Five Dollar Soul

I was looking through my sock drawer when the devil showed up in my room.

                “Fuck off,” I said.

                I could see their reflection in the moody, warped window of my apartment. Instead of standing, they had materialized sitting on my bed. On my bed. The goddamn nerve.

                “Surrendering ownership of your soul has this funny little clause that comes with it,” said the devil. “What’s yours is mine, now, Julian.” I could hear that smile.


                They laughed. “You can’t even try to come up with something original? There are so many phrases, so many combinations of words that your kind have never uttered. Not once! Wouldn’t you want to at least attempt to make a claim to one of those?”

                “I’d much rather have a day to myself, thanks.”

                “Oh no. That one’s millenniums old.” I turned now to face them. They were always a little different, but always a little the same. “Try again?”

                Simple black suit, black tie, white button-up shirt… The most remarkably unremarkable facial features, but somehow put together in a way that even I couldn’t deny were beautiful. Today, their eyes were green.

                They caught me looking and smiled. I turned away.

                “Why bother with the jacket?” I asked, commanding my hands to look busy tidying up the desk. There was nothing to tidy.

                “I’m sorry?”

                I huffed. “I mean, you always take it off anyway.” No response. I looked back over to the bed, only to find them standing at the dresser, looking through the sock drawer. They had, of course, taken off the jacket, their sleeves rolled up to their elbows. They were smiling, but it was different now.

                “You knew exactly what I meant,” I growled.

                The devil dropped the pair of socks they’d been examining and turned to me. My feet tried to turn away, retreat to the corner, to the doorway, but I turned them back again.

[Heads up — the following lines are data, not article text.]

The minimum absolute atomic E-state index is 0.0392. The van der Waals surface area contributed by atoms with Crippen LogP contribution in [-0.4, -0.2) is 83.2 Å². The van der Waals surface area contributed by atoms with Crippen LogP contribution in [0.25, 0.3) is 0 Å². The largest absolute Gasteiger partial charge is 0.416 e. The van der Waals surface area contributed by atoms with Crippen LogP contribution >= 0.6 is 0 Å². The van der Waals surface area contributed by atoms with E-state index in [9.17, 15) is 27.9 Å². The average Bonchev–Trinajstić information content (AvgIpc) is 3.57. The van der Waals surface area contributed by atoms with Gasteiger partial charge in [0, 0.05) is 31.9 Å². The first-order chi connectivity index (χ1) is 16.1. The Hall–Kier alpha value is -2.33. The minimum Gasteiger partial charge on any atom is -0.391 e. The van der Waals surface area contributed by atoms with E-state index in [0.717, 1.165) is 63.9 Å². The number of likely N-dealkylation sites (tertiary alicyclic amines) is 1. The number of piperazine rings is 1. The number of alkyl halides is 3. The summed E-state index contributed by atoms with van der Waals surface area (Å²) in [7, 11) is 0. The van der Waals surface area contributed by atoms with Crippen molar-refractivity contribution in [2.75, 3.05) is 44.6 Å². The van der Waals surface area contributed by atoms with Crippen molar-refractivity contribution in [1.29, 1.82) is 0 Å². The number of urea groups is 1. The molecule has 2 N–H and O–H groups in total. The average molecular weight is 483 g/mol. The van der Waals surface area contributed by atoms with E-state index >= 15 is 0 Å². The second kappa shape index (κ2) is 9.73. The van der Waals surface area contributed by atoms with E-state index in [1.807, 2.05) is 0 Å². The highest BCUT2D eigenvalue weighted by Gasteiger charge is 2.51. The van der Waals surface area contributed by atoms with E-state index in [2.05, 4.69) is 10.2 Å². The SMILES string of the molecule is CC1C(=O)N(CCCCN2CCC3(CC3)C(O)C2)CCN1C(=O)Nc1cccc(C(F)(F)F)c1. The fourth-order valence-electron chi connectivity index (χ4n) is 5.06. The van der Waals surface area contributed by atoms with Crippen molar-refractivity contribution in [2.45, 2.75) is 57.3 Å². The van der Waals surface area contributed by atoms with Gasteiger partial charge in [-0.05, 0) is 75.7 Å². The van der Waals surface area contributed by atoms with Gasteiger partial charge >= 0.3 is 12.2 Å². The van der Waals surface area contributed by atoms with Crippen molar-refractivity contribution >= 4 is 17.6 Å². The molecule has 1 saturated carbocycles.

“Of course.” Their voice was so soft. So gentle. “Of course I understand. I always do.” Their hands raised slowly and landed on my shoulders, like a pair of birds. Outside, the rain started its impatient tapping of fingers on metal.

                The devil leaned forward, forward, until their face was almost against mine. Then, in a whisper they said, “That’s what makes it so enjoyable to fuck with you.”

                Without realizing it, I had closed my eyes. When I opened them, the devil was gone.

                Fucking jackass.

               Somewhere in the world, they were laughing.

. . .

“Could’ve at least had the decency to take your jacket with you.” They’d left it hanging on the bedpost, and I had a feeling they weren’t in a rush to get it back.

                So what was I supposed to do with it?

               The easy answer was to toss it in the garbage. But then it would still be somewhere. It would still exist.

                I could burn it. Shove it in the oven, set it at 450 for thirty minutes… But there was no way my fire alarm would ever allow for that. Being in an apartment complex complicated things for me. My smoke alarm revelled in yelling at anything, which would be fine, but its job was to set off all the alarms on the rest of the floor. I’d given up on toast months ago.

                You could wear it.

                “Fuck no,” I said.

                Had that been my voice in my head or theirs? A shiver threatened to crawl up my neck and I held myself tight until the feeling passed.

                I would ignore the jacket until it was gone.

                But dusk came, and then the cold, tight dark blue of night which eventually threatened morning hours. It was still there. And I was not going to sleep in my bed with it there on the corner. Somehow it felt like the jacket still held the devil in it, like it was somehow a deflated mannequin of them.

                “Fuck it.”

                Fuck it, my mind sang. Fuck it, fuck it, fuck it.

                I’d had images of myself all day using chopsticks, a spatula, something to keep myself from touching the fabric. I ended up picking it up with my hands.

                It’d be all the more satisfying to them if I pretended it was anything other than a jacket. And that’s all it was. A jacket.

                One of its sleeves clenched in my right fist, my left hand set the oven to 451. Out of the corner of my eye, the jacket resembled a kid being dragged along by a parent, hanging loose in defiance as it was pulled across the cheap linoleum floor.

                I hesitated for a moment, only to wonder whether it’d be better to give the oven time to preheat.

                I opened up the oven door and tossed the jacket in, buttons clanging sadly against the middle rack. The oven door was heavy enough and happy to pull itself closed. I set the timer for thirty minutes, and then went straight to my fire alarm to gut it of its batteries.